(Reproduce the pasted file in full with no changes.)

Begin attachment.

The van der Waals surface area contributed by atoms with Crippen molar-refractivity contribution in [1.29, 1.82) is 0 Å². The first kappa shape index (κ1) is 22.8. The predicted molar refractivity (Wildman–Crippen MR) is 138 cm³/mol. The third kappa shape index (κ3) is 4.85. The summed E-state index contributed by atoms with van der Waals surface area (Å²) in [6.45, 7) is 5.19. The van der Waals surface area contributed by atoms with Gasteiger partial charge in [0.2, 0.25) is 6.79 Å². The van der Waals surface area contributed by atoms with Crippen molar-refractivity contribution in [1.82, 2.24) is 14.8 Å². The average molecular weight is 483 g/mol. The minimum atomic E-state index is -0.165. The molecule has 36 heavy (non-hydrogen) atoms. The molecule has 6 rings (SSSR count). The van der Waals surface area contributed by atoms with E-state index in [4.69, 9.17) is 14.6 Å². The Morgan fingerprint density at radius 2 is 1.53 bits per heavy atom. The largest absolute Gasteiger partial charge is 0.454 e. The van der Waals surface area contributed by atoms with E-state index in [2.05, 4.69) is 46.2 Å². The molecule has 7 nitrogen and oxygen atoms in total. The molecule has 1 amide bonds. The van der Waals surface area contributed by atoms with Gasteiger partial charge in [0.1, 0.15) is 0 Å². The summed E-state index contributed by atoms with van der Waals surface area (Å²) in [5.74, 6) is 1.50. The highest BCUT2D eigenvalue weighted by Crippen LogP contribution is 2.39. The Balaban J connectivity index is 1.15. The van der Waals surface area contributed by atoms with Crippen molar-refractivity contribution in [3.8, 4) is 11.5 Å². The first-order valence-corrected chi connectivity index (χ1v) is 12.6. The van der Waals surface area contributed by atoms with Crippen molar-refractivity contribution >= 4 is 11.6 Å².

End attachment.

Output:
The van der Waals surface area contributed by atoms with Crippen molar-refractivity contribution in [1.29, 1.82) is 0 Å². The first kappa shape index (κ1) is 22.8. The predicted molar refractivity (Wildman–Crippen MR) is 138 cm³/mol. The third kappa shape index (κ3) is 4.85. The summed E-state index contributed by atoms with van der Waals surface area (Å²) in [6.45, 7) is 5.19. The van der Waals surface area contributed by atoms with Gasteiger partial charge in [0.2, 0.25) is 6.79 Å². The van der Waals surface area contributed by atoms with Crippen molar-refractivity contribution in [1.82, 2.24) is 14.8 Å². The average molecular weight is 483 g/mol. The minimum atomic E-state index is -0.165. The molecule has 36 heavy (non-hydrogen) atoms. The molecule has 6 rings (SSSR count). The van der Waals surface area contributed by atoms with E-state index in [4.69, 9.17) is 14.6 Å². The Morgan fingerprint density at radius 2 is 1.53 bits per heavy atom. The largest absolute Gasteiger partial charge is 0.454 e. The van der Waals surface area contributed by atoms with E-state index in [2.05, 4.69) is 46.2 Å². The molecule has 7 nitrogen and oxygen atoms in total. The molecule has 1 amide bonds. The van der Waals surface area contributed by atoms with Gasteiger partial charge in [0.1, 0.15) is 0 Å². The summed E-state index contributed by atoms with van der Waals surface area (Å²) in [5.74, 6) is 1.50. The highest BCUT2D eigenvalue weighted by Crippen LogP contribution is 2.39. The Balaban J connectivity index is 1.15. The van der Waals surface area contributed by atoms with Crippen molar-refractivity contribution in [3.8, 4) is 11.5 Å². The first-order valence-corrected chi connectivity index (χ1v) is 12.6. The van der Waals surface area contributed by atoms with Crippen molar-refractivity contribution >= 4 is 11.6 Å².